Sequential Calibration of Options
Mats Brodén, Jan Holst, Erik Lindström, Jonas Ströjby and
Centre for Mathematical Sciences
Lund Institute of Technology,
Robust calibration of option valuation models to quoted option prices is
non-trivial, but as important for good performance as the valuation model
itself. The standard textbook approach to option calibration is minimization
of a suitably chosen measure of the prediction error, e.g. least squares
This paper interpretes the total prediction error as a sum of the measurement
errors and effects from the parameter dynamics. We introduce an apriori dynamics
for the parameters. This will allow the parameters to change over time, while
treating the measurement noise in a statistically consistent way and using
all data efficiently.
We here use models for which closed form expressions or Fourier transform
methods are available, e.g. exponential Levy processes or certain stochastic
volatility models. We use the Heston, Bates and NIG-CIR models in this paper.
We investigate the performance and computational efficiency of standard and
iterated Extended Kalman filters (EKF and IEKF) as well as Particle Filters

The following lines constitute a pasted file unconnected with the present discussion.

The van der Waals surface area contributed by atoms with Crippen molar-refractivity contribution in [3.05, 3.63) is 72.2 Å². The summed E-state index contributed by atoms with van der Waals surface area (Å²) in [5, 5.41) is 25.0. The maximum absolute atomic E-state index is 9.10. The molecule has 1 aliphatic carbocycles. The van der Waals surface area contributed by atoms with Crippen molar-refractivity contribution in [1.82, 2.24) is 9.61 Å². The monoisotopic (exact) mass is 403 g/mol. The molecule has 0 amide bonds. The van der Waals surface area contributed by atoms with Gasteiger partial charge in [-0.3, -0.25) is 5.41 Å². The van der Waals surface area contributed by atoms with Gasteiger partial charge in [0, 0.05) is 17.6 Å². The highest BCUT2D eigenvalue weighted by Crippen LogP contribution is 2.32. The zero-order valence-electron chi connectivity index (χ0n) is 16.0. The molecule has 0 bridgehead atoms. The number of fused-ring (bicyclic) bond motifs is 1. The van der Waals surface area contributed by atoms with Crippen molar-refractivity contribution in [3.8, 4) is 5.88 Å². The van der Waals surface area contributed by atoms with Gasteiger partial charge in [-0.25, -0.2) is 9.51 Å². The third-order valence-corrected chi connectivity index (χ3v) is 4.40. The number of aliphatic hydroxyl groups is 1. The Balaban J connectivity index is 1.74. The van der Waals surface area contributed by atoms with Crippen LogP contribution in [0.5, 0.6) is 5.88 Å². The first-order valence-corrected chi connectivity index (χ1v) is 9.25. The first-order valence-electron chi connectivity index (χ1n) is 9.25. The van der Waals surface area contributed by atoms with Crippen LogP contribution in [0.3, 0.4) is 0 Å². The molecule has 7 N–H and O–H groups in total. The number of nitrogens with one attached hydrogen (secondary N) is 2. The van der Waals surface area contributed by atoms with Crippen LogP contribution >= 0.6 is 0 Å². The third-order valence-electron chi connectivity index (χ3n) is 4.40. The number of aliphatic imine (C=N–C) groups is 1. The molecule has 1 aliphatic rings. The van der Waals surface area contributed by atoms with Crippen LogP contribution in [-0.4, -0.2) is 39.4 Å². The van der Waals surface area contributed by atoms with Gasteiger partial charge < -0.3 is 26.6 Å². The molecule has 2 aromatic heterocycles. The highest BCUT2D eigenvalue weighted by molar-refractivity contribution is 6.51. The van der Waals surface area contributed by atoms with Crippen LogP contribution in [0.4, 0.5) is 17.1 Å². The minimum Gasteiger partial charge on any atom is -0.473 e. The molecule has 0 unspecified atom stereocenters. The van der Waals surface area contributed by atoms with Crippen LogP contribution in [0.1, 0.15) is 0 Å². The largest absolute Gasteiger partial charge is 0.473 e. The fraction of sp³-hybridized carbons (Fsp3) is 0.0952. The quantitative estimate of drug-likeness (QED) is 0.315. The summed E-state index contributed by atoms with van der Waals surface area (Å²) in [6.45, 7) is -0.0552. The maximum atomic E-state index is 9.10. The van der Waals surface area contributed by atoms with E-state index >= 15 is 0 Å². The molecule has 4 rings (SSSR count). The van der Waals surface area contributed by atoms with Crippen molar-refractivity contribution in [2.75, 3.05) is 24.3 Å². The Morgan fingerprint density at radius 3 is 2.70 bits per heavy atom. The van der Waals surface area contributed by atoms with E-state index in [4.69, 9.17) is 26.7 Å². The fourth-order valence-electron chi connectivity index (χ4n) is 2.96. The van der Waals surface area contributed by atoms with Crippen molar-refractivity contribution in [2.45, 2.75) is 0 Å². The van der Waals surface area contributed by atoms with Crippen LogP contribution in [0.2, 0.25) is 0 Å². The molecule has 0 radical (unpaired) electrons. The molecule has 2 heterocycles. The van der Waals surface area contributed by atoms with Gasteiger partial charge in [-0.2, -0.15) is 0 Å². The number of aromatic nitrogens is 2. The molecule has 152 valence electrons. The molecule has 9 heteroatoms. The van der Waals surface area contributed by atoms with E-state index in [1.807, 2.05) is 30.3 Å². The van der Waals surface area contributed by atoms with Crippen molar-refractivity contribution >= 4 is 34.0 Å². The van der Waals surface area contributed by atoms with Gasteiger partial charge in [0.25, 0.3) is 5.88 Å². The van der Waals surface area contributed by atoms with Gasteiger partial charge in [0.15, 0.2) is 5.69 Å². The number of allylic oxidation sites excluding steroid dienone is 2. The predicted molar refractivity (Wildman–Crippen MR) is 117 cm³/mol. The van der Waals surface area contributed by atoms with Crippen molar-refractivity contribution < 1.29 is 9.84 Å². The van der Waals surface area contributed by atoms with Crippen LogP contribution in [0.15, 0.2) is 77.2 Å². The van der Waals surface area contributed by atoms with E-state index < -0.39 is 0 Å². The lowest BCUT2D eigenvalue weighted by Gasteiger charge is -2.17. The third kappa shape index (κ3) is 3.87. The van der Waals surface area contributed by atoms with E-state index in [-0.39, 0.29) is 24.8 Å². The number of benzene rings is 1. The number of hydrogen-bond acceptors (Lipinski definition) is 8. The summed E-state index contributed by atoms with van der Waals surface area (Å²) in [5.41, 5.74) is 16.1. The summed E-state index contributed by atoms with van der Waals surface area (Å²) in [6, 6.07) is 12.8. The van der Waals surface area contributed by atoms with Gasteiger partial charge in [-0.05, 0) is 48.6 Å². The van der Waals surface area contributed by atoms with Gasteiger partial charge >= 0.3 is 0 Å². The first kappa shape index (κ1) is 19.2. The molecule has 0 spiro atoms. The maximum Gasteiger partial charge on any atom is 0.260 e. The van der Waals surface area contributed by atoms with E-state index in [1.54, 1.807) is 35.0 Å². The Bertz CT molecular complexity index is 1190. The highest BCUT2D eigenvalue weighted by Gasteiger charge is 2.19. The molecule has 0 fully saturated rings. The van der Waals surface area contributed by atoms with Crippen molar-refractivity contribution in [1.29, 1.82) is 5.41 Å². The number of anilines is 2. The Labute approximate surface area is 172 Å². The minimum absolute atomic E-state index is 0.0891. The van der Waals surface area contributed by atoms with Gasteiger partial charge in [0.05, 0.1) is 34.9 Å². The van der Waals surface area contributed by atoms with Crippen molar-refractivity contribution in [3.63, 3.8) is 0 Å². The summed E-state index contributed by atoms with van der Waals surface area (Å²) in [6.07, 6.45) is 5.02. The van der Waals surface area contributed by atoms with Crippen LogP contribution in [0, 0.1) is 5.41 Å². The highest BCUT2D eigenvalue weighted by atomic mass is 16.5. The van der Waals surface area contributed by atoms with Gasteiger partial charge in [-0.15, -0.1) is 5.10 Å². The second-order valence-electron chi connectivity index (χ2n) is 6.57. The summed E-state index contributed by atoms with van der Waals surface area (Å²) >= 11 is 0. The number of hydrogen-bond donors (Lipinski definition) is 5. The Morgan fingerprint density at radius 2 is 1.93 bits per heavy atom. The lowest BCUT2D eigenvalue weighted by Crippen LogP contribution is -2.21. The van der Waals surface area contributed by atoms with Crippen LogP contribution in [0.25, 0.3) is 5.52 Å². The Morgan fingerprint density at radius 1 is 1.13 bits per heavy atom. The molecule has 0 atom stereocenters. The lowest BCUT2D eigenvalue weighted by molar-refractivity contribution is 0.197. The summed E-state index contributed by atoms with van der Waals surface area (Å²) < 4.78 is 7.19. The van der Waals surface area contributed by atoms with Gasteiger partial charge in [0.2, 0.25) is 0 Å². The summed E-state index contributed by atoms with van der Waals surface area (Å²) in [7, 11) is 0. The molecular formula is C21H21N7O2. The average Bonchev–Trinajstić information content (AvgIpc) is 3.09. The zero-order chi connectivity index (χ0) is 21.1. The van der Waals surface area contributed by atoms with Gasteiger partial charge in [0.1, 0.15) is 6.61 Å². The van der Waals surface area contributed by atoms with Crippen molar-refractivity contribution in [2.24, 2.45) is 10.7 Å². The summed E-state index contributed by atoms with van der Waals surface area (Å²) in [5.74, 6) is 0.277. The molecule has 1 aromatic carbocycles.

(PF).These methods are then compared to the common practice calibration method
of Weighted Least Squares (WLS) and penalised Weighted Least Squares (PWLS).
Our simulation study, using the Heston model, has shown that the introduced
filter framework is capable of tracking time varying parameters and latent
processes such as stochastic volatility processes. We find that the filter
estimates and the PWLS estimates are much closer to the true parameters than
the WLS estimates. When we use the same parameters to price Binary options
we find that the prices obtained using the WLS estimates are inferior to
those obtained by the other methods. When pricing exotic derivatives using
models calibrated on European call option data we believe that the filter
methods will perform better than the WLS.
We also apply non-linear filtering methods to daily European call option
data on the S\&P-500 stock index. If we price options, using yesterdays
estimated parameters and todays estimated latent process and today's stock
price there is a general decrease in global fit over all models and all methods.
This tendency is most pronounced for the WLS method indicating overfitting.
We therefore find that there is need for adaptive calibration methods to
handle time varying parameters in an accurate and robust way.
Sequential Monte Carlo filters, Calibration, Option Valuation